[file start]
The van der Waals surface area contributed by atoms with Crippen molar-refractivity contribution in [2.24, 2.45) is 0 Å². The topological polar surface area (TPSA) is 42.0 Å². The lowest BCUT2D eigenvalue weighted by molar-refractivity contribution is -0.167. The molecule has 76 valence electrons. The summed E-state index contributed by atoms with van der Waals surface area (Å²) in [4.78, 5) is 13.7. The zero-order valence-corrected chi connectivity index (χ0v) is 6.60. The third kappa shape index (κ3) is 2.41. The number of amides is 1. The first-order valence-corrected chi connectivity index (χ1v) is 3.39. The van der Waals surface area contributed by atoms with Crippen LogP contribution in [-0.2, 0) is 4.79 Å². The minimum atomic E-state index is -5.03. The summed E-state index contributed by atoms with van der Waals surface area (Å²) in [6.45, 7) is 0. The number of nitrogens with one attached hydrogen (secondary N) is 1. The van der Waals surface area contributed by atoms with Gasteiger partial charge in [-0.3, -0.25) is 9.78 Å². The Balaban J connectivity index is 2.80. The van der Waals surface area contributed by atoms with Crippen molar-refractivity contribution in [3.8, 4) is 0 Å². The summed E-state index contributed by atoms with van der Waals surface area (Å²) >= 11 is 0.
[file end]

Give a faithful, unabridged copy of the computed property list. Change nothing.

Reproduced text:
The van der Waals surface area contributed by atoms with Crippen molar-refractivity contribution in [2.24, 2.45) is 0 Å². The topological polar surface area (TPSA) is 42.0 Å². The lowest BCUT2D eigenvalue weighted by molar-refractivity contribution is -0.167. The molecule has 76 valence electrons. The summed E-state index contributed by atoms with van der Waals surface area (Å²) in [4.78, 5) is 13.7. The zero-order valence-corrected chi connectivity index (χ0v) is 6.60. The third kappa shape index (κ3) is 2.41. The number of amides is 1. The first-order valence-corrected chi connectivity index (χ1v) is 3.39. The van der Waals surface area contributed by atoms with Crippen LogP contribution in [-0.2, 0) is 4.79 Å². The minimum atomic E-state index is -5.03. The summed E-state index contributed by atoms with van der Waals surface area (Å²) in [6.45, 7) is 0. The number of nitrogens with one attached hydrogen (secondary N) is 1. The van der Waals surface area contributed by atoms with Gasteiger partial charge in [-0.3, -0.25) is 9.78 Å². The Balaban J connectivity index is 2.80. The van der Waals surface area contributed by atoms with Crippen molar-refractivity contribution in [3.8, 4) is 0 Å². The summed E-state index contributed by atoms with van der Waals surface area (Å²) >= 11 is 0.